Energy – by the Numbers

Energy facts as reported in the book Plan B 4.0 by Lester R. Brown:

  • 2 – the number of times more expensive is the cost of a CFL bulb compared to an equivalent incandescent bulb
  • 4 – the number of times more energy used by a large screen plasma television, compared to an old-style cathode ray tube television
  • 10 – percentage of the world’s total energy consumption used by appliances in standby mode
  • 10 – the number of times longer that a CFL bulb will last compared to an equivalent incandescent bulb
  • 17 – the number of coal-fired power plants which could be closed if appliance standby mode electricity usage were reduced by just 1 percent
  • 40 – the percentage drop in residential energy use in California between 1975 and 2002 due to stringent building codes (compare to 16 percent reduction in the U.S. for the same time period)
  • 50 – the number of times longer that LED lights last compared to incandescent bulbs
  • 75 – the percentage reduction in electricity use for lighting which can be saved by replacing incandescent bulbs with the new CFL’s
  • 705 – the number of coal-fired power plants that could be closed through a worldwide shift to CFLs in homes, advanced fluorescents in office buildings, commercial outlets and factories, and LEDs in traffic lights
  • 2,911 – the distance a Toyota Prius hybrid car can drive on the energy saved by replacing one 100 watt incandescent bulb with an equivalent CFL, over its lifetime (New York to San Francisco)
  • 7,000 – the equivalent number of cars’ carbon emissions that would be saved by the action described in the last bullet below
  • 8,000,000 – the number of American homes that could be powered by new wind electric generation facilities which opened worldwide in 2008
  • 48,000,000 – the taxpayer dollars which will be saved over seven years in Los Angeles as a result of replacing the city’s 140,000 street lights with LEDs


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Dale Burket is a partner in the Real Estate Transactions, Development and Finance Commercial Leasing, and Environmental Law practices. With over 29 years of experience, Dale focuses his real estate legal practice on multi-site, multi-jurisdictional real estate acquisitions, dispositions, leasing and financing and large, multi-site and multi-state real estate transactions. His hospitality practice concentrates on restaurant leases and financing arrangements. Dale has also represented Real Estate Investment Trusts (REITs) in connections with mergers, securitizations, purchase of income producing properties, and sales of properties by taxable REIT subsidiaries. Dale is Board Certified in Real Estate Law by the Florida Bar Board of Legal Specialization and Education. He has represented local, regional, and national clients in commercial real estate transactions, including CNL Financial Group, Inc., JDS Holdings, LLC., and Northland, A Church Distributed Inc. Dale has also handled purchase and sale transactions in excess of $100 Million, handled real estate aspects of a corporate merger involving more than 2,000 properties, and closed senior credit facilities on behalf of the borrower in excess of $50 Million.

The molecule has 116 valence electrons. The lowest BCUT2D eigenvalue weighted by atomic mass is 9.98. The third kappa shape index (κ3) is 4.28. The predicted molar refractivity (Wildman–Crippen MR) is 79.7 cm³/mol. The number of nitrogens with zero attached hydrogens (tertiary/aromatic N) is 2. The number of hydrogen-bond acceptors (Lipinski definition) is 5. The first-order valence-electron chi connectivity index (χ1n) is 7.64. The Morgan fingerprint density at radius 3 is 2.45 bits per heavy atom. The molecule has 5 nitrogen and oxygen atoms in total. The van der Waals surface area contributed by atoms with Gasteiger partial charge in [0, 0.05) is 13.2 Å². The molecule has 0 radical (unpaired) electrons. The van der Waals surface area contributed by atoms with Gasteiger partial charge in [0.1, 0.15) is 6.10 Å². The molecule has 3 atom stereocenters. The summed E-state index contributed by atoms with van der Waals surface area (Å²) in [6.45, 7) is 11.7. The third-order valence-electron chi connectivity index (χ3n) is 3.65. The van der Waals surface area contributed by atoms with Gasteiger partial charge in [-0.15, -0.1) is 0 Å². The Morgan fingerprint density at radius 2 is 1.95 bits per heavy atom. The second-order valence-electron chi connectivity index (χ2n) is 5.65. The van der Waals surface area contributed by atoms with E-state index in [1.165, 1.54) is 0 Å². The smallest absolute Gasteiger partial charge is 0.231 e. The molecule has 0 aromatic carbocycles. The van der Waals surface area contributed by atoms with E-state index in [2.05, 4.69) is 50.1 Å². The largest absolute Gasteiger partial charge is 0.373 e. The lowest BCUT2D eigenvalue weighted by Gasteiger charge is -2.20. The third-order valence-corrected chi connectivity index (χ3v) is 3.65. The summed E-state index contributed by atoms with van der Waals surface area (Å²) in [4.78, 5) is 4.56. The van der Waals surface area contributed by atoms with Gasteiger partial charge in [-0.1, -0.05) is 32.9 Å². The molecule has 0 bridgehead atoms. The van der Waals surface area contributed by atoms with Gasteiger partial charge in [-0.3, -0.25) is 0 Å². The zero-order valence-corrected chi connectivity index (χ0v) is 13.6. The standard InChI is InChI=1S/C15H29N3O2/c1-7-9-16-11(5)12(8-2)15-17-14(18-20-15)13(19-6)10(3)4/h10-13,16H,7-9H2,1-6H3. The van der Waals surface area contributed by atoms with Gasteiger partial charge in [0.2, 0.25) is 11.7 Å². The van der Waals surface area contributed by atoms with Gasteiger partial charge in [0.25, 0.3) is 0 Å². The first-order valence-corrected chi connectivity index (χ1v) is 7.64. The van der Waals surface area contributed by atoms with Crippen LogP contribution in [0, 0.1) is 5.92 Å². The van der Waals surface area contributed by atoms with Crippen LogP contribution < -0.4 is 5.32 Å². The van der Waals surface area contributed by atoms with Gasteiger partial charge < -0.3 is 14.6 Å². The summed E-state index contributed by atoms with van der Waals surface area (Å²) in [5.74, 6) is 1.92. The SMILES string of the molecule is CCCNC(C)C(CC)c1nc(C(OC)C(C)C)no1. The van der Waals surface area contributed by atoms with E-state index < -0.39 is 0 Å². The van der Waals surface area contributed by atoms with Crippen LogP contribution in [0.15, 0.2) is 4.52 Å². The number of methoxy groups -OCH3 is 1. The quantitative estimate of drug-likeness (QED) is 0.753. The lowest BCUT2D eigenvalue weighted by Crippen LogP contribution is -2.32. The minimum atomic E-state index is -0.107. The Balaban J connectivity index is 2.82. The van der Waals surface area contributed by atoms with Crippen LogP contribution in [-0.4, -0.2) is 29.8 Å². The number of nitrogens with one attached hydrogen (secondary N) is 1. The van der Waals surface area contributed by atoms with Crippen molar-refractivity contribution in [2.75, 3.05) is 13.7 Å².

1. Ryan Burket says:

    Those statistics are pretty clear cut. I realize you have to spend money to make money, but it would seem that there are tradeoffs with exchanging each and every incandescent bulb with CFLs as it takes an lot more dough to buy all new bulbs when the ones you have are still working and have life in them, not to mention all the carbon wasted getting them from the factory in China to each and every local store around you.

    What still amazes me is that places like gyms have all these spin bikes and treadmills that we walk use for hours on end, and each of those devices could be charging a generator to power the whole device (instead of plugging it in and using grid power) or for more efficient uses, electrify an EV charging station for a patron’s Nissan LEAF. Maybe even the whole gym’s electrical system could be offset by a day of spin classes.

    If we’re going to make it, we have to rethink things from the ground up and stop thinking ways to improve existing systems.

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